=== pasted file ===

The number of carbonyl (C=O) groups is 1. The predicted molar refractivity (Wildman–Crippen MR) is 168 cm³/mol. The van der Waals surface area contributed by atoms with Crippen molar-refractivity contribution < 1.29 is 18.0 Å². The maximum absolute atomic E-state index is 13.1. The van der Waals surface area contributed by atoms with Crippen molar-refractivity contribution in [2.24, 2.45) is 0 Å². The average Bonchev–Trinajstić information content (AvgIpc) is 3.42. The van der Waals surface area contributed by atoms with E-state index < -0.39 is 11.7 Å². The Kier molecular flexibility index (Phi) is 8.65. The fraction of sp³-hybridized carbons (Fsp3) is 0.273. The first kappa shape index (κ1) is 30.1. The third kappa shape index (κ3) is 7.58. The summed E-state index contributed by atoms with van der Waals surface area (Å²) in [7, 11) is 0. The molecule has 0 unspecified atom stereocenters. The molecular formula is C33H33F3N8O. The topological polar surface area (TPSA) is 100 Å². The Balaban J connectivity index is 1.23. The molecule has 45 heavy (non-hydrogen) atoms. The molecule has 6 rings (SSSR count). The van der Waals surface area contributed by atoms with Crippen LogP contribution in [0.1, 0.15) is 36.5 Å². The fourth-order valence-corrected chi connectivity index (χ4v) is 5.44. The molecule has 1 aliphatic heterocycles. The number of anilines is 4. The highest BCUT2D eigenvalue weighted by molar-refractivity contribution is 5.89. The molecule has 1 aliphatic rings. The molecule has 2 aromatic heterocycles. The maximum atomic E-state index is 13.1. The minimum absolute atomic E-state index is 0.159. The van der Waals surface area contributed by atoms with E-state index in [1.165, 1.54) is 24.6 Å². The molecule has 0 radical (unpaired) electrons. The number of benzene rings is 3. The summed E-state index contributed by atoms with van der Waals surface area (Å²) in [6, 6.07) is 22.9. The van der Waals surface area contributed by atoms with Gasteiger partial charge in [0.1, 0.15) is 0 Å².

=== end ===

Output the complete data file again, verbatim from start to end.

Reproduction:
The number of carbonyl (C=O) groups is 1. The predicted molar refractivity (Wildman–Crippen MR) is 168 cm³/mol. The van der Waals surface area contributed by atoms with Crippen molar-refractivity contribution < 1.29 is 18.0 Å². The maximum absolute atomic E-state index is 13.1. The van der Waals surface area contributed by atoms with Crippen molar-refractivity contribution in [2.24, 2.45) is 0 Å². The average Bonchev–Trinajstić information content (AvgIpc) is 3.42. The van der Waals surface area contributed by atoms with E-state index < -0.39 is 11.7 Å². The Kier molecular flexibility index (Phi) is 8.65. The fraction of sp³-hybridized carbons (Fsp3) is 0.273. The first kappa shape index (κ1) is 30.1. The third kappa shape index (κ3) is 7.58. The summed E-state index contributed by atoms with van der Waals surface area (Å²) in [7, 11) is 0. The molecule has 0 unspecified atom stereocenters. The molecular formula is C33H33F3N8O. The topological polar surface area (TPSA) is 100 Å². The Balaban J connectivity index is 1.23. The molecule has 45 heavy (non-hydrogen) atoms. The molecule has 6 rings (SSSR count). The van der Waals surface area contributed by atoms with Crippen LogP contribution in [0.1, 0.15) is 36.5 Å². The fourth-order valence-corrected chi connectivity index (χ4v) is 5.44. The molecule has 1 aliphatic heterocycles. The number of anilines is 4. The highest BCUT2D eigenvalue weighted by molar-refractivity contribution is 5.89. The molecule has 1 aliphatic rings. The molecule has 2 aromatic heterocycles. The maximum atomic E-state index is 13.1. The minimum absolute atomic E-state index is 0.159. The van der Waals surface area contributed by atoms with E-state index in [1.165, 1.54) is 24.6 Å². The molecule has 0 radical (unpaired) electrons. The number of benzene rings is 3. The summed E-state index contributed by atoms with van der Waals surface area (Å²) in [6, 6.07) is 22.9. The van der Waals surface area contributed by atoms with Gasteiger partial charge in [0.1, 0.15) is 0 Å².